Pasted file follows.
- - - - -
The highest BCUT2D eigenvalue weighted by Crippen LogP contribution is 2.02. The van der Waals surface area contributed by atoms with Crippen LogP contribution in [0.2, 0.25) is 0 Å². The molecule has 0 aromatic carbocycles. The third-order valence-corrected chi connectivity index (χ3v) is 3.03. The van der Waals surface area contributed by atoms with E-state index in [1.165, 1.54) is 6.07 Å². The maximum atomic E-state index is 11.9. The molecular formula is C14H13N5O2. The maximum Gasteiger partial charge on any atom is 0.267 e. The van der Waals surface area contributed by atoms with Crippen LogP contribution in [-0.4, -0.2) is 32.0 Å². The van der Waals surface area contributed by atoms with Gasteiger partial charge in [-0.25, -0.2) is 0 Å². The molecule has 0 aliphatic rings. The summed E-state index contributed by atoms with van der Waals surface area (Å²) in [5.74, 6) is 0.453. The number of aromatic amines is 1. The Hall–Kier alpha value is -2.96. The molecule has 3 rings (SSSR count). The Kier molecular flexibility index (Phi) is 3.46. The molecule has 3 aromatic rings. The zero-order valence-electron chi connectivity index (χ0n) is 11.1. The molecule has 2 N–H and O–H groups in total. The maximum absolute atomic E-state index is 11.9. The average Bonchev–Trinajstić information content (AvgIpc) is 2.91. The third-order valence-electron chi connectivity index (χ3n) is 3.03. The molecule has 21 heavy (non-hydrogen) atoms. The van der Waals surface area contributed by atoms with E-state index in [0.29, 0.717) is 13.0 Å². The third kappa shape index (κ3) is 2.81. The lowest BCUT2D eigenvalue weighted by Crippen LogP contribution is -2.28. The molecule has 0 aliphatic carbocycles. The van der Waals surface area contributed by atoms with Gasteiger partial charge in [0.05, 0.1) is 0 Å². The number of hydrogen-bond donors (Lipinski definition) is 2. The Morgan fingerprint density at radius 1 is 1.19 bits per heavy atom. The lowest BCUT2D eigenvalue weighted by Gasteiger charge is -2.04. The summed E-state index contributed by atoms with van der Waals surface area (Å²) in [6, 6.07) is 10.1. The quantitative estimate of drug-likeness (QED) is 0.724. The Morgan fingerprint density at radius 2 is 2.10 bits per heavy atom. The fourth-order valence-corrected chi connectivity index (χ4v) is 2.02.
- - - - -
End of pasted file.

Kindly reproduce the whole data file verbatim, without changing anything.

The highest BCUT2D eigenvalue weighted by Crippen LogP contribution is 2.02. The van der Waals surface area contributed by atoms with Crippen LogP contribution in [0.2, 0.25) is 0 Å². The molecule has 0 aromatic carbocycles. The third-order valence-corrected chi connectivity index (χ3v) is 3.03. The van der Waals surface area contributed by atoms with E-state index in [1.165, 1.54) is 6.07 Å². The maximum atomic E-state index is 11.9. The molecular formula is C14H13N5O2. The maximum Gasteiger partial charge on any atom is 0.267 e. The van der Waals surface area contributed by atoms with Crippen LogP contribution in [-0.4, -0.2) is 32.0 Å². The van der Waals surface area contributed by atoms with Gasteiger partial charge in [-0.25, -0.2) is 0 Å². The molecule has 0 aliphatic rings. The summed E-state index contributed by atoms with van der Waals surface area (Å²) in [5.74, 6) is 0.453. The number of aromatic amines is 1. The Hall–Kier alpha value is -2.96. The molecule has 3 rings (SSSR count). The Kier molecular flexibility index (Phi) is 3.46. The molecule has 3 aromatic rings. The zero-order valence-electron chi connectivity index (χ0n) is 11.1. The molecule has 2 N–H and O–H groups in total. The maximum absolute atomic E-state index is 11.9. The average Bonchev–Trinajstić information content (AvgIpc) is 2.91. The third-order valence-electron chi connectivity index (χ3n) is 3.03. The molecule has 21 heavy (non-hydrogen) atoms. The van der Waals surface area contributed by atoms with E-state index in [0.29, 0.717) is 13.0 Å². The third kappa shape index (κ3) is 2.81. The lowest BCUT2D eigenvalue weighted by Crippen LogP contribution is -2.28. The molecule has 0 aliphatic carbocycles. The van der Waals surface area contributed by atoms with Gasteiger partial charge in [0.05, 0.1) is 0 Å². The number of hydrogen-bond donors (Lipinski definition) is 2. The Morgan fingerprint density at radius 1 is 1.19 bits per heavy atom. The lowest BCUT2D eigenvalue weighted by Gasteiger charge is -2.04. The summed E-state index contributed by atoms with van der Waals surface area (Å²) in [6, 6.07) is 10.1. The quantitative estimate of drug-likeness (QED) is 0.724. The Morgan fingerprint density at radius 2 is 2.10 bits per heavy atom. The fourth-order valence-corrected chi connectivity index (χ4v) is 2.02.